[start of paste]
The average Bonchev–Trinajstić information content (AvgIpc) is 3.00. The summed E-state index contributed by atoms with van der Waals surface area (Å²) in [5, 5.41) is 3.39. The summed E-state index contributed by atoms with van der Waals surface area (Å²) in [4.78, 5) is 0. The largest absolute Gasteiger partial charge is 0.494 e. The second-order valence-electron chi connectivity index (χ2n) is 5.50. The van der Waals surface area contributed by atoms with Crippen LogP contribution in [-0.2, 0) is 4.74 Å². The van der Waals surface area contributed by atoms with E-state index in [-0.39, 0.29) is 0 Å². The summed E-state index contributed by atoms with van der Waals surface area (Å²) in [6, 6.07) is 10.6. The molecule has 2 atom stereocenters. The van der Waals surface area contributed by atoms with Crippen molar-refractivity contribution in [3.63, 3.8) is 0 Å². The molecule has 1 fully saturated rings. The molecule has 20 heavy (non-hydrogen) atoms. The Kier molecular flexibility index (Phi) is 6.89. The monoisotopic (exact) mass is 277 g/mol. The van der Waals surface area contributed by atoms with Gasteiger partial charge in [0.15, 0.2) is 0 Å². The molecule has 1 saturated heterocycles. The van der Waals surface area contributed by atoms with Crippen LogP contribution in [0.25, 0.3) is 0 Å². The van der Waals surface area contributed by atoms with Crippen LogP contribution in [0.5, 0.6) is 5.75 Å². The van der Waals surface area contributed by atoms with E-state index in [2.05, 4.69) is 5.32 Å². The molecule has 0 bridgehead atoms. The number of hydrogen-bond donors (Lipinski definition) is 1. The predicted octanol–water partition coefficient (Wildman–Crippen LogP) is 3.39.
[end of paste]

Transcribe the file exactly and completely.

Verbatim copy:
The average Bonchev–Trinajstić information content (AvgIpc) is 3.00. The summed E-state index contributed by atoms with van der Waals surface area (Å²) in [5, 5.41) is 3.39. The summed E-state index contributed by atoms with van der Waals surface area (Å²) in [4.78, 5) is 0. The largest absolute Gasteiger partial charge is 0.494 e. The second-order valence-electron chi connectivity index (χ2n) is 5.50. The van der Waals surface area contributed by atoms with Crippen LogP contribution in [-0.2, 0) is 4.74 Å². The van der Waals surface area contributed by atoms with E-state index in [-0.39, 0.29) is 0 Å². The summed E-state index contributed by atoms with van der Waals surface area (Å²) in [6, 6.07) is 10.6. The molecule has 2 atom stereocenters. The van der Waals surface area contributed by atoms with Crippen molar-refractivity contribution in [3.63, 3.8) is 0 Å². The molecule has 1 fully saturated rings. The molecule has 20 heavy (non-hydrogen) atoms. The Kier molecular flexibility index (Phi) is 6.89. The monoisotopic (exact) mass is 277 g/mol. The van der Waals surface area contributed by atoms with Gasteiger partial charge in [0.15, 0.2) is 0 Å². The molecule has 1 saturated heterocycles. The van der Waals surface area contributed by atoms with Crippen LogP contribution in [0.25, 0.3) is 0 Å². The van der Waals surface area contributed by atoms with Crippen LogP contribution in [0.5, 0.6) is 5.75 Å². The van der Waals surface area contributed by atoms with E-state index in [2.05, 4.69) is 5.32 Å². The molecule has 0 bridgehead atoms. The number of hydrogen-bond donors (Lipinski definition) is 1. The predicted octanol–water partition coefficient (Wildman–Crippen LogP) is 3.39.